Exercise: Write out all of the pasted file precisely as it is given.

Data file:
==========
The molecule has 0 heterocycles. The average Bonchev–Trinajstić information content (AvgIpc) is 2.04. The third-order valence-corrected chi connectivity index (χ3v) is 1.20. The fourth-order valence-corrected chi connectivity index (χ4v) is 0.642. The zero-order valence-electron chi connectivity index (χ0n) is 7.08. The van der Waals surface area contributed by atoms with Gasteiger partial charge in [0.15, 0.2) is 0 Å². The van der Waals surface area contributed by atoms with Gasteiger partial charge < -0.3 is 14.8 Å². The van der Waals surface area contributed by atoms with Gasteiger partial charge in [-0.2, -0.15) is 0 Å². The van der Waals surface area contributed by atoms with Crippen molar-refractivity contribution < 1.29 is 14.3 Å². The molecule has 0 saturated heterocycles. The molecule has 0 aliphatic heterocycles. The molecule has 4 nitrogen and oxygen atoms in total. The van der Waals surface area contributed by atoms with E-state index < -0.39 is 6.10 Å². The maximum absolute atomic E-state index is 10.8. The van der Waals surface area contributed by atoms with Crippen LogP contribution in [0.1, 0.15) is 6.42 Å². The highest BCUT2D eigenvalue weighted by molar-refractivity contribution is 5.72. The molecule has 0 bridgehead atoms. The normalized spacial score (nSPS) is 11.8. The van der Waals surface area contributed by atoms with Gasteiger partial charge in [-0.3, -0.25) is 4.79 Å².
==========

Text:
The molecule has 0 heterocycles. The average Bonchev–Trinajstić information content (AvgIpc) is 2.04. The third-order valence-corrected chi connectivity index (χ3v) is 1.20. The fourth-order valence-corrected chi connectivity index (χ4v) is 0.642. The zero-order valence-electron chi connectivity index (χ0n) is 7.08. The van der Waals surface area contributed by atoms with Gasteiger partial charge in [0.15, 0.2) is 0 Å². The van der Waals surface area contributed by atoms with Gasteiger partial charge < -0.3 is 14.8 Å². The van der Waals surface area contributed by atoms with Gasteiger partial charge in [-0.2, -0.15) is 0 Å². The van der Waals surface area contributed by atoms with Crippen molar-refractivity contribution < 1.29 is 14.3 Å². The molecule has 0 saturated heterocycles. The molecule has 0 aliphatic heterocycles. The molecule has 4 nitrogen and oxygen atoms in total. The van der Waals surface area contributed by atoms with E-state index < -0.39 is 6.10 Å². The maximum absolute atomic E-state index is 10.8. The van der Waals surface area contributed by atoms with Crippen LogP contribution in [0.1, 0.15) is 6.42 Å². The highest BCUT2D eigenvalue weighted by molar-refractivity contribution is 5.72. The molecule has 0 bridgehead atoms. The normalized spacial score (nSPS) is 11.8. The van der Waals surface area contributed by atoms with Gasteiger partial charge in [-0.3, -0.25) is 4.79 Å².